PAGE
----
The Techtonic shift: how digital technologies change communication

A short history of the internet begins with a group of universities and entrepreneurs wanting to help design a network that would help people access information and communicate with others (hence the term “information and communication technology” or ICT). The US Department of Defense created the first model of the internet in the 1960s. Walter Isaacson details the “creative collaboration” between the military, academic institutions, industries and a group of progressive and libertarian freethinkers involved in creating the internet in his book The Innovators (Isaacson 2014).

The US military invested in an internet to enable communications in the event of a widespread attack or disaster. Some assert the military also had an interest in designing a communication platform that would enable intelligence collection on populations so that it could identify threats and prepare to intervene more quickly. While people today use the internet to advance many aspects of their lives, the military invested in building the internet to carry out its mission, including warfare and surveillance (Levine 2018).

Widespread public use of new digital technologies like email began in the 1990s, enabling individuals to communicate electronically. Social media began in the early 2000s, as digital platforms such as Facebook, Twitter and YouTube enabled people to share ideas, photos and videos, as well as comment on other people’s posts. Social media platforms are “social” because they support mass communication and collaboration. In the last 20 years, half of the people on the planet began using Facebook. It has been a giant technological experiment with human security hanging in the balance.

Communication on the internet is distinct from other legacy forms of communication in at least 12 ways. These 12 words all start with the letter “S”. They are “s-words”. And they are powerful “swords”. Each of the 12 characteristics described holds both a positive and negative potential for society. Like a sword, social media can spur people to kill or serve as a tool for mobilising citizens to defend democracy. Examples of positive and negative uses of these “swords” are summarised here, based on the case studies in this book.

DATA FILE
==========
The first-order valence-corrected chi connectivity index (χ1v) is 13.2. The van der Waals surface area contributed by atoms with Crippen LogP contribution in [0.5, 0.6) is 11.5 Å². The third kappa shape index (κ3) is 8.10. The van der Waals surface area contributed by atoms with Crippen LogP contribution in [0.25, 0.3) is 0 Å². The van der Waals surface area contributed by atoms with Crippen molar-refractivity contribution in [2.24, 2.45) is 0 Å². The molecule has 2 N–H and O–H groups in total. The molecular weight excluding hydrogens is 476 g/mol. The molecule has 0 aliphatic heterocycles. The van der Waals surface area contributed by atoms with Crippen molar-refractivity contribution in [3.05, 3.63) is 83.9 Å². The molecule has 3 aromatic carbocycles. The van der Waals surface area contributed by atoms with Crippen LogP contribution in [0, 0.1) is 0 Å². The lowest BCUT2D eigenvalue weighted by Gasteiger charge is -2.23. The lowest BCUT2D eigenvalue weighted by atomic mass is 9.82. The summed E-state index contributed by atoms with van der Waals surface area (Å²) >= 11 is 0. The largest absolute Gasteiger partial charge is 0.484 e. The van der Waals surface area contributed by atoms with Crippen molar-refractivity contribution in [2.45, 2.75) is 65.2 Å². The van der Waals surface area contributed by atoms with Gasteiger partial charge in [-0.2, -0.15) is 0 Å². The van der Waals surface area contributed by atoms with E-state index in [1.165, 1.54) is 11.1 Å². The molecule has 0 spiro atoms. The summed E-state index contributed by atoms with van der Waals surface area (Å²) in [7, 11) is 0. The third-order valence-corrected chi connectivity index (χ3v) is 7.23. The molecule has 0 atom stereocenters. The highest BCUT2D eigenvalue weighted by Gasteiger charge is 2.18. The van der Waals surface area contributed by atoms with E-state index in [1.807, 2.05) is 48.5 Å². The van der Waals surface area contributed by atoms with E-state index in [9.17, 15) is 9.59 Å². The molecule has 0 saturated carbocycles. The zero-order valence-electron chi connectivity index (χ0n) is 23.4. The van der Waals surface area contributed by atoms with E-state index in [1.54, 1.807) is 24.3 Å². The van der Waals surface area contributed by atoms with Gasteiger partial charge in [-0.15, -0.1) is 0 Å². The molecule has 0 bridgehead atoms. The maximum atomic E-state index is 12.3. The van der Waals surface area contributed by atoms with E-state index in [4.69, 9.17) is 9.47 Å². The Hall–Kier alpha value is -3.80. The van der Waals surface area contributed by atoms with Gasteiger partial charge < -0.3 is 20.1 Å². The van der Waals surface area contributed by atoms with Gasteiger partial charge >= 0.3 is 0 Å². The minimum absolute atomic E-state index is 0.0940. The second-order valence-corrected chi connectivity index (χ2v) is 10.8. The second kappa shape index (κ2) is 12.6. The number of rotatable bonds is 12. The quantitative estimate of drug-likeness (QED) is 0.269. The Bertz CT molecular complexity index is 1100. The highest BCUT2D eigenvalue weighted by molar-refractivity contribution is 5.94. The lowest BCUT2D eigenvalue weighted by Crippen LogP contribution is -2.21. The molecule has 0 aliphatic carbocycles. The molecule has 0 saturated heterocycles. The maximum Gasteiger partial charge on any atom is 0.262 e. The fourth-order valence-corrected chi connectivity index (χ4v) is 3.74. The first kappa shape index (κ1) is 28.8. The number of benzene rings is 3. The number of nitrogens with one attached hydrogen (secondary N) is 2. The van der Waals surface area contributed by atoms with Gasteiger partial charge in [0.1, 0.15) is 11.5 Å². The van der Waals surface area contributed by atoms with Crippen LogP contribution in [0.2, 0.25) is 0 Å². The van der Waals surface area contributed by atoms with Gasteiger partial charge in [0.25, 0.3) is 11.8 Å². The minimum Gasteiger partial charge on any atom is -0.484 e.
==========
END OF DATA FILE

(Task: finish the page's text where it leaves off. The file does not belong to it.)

Speed: Digital technologies enable instantaneous communication. The chapter on India details how a false message on social media accusing outsiders of kidnapping local children spread instantaneously on social media, leading to a mob that killed two tourists. But in Egypt, the speed of communication-enabled democracy protest organisers to rapidly spread information to mobilise collective action.

Scale: Digital technologies enable a single person to send a message accessible by hundreds, thousands, or millions of people. In Brazil, an individual could start a false rumor about a political candidate that could reach millions of people all over the country on WhatsApp. But in Jordan, a single humanitarian could post a message offering assistance that could reach thousands of Syrian refugees.

Scope: Digital technologies allow geographic access with anyone on the planet with access to digital technology. The chapter on Kenya illustrates how a global

Social Media S-Words

Figure 1.3 12 Social Media S-Words

company like Cambridge Analytica could attempt to gather local user’s information and manipulate the Kenyan election. But in Nigeria, the global scope of social media enabled people from thousands of miles away to tweet messages in support of girls kidnapped by Boko Haram.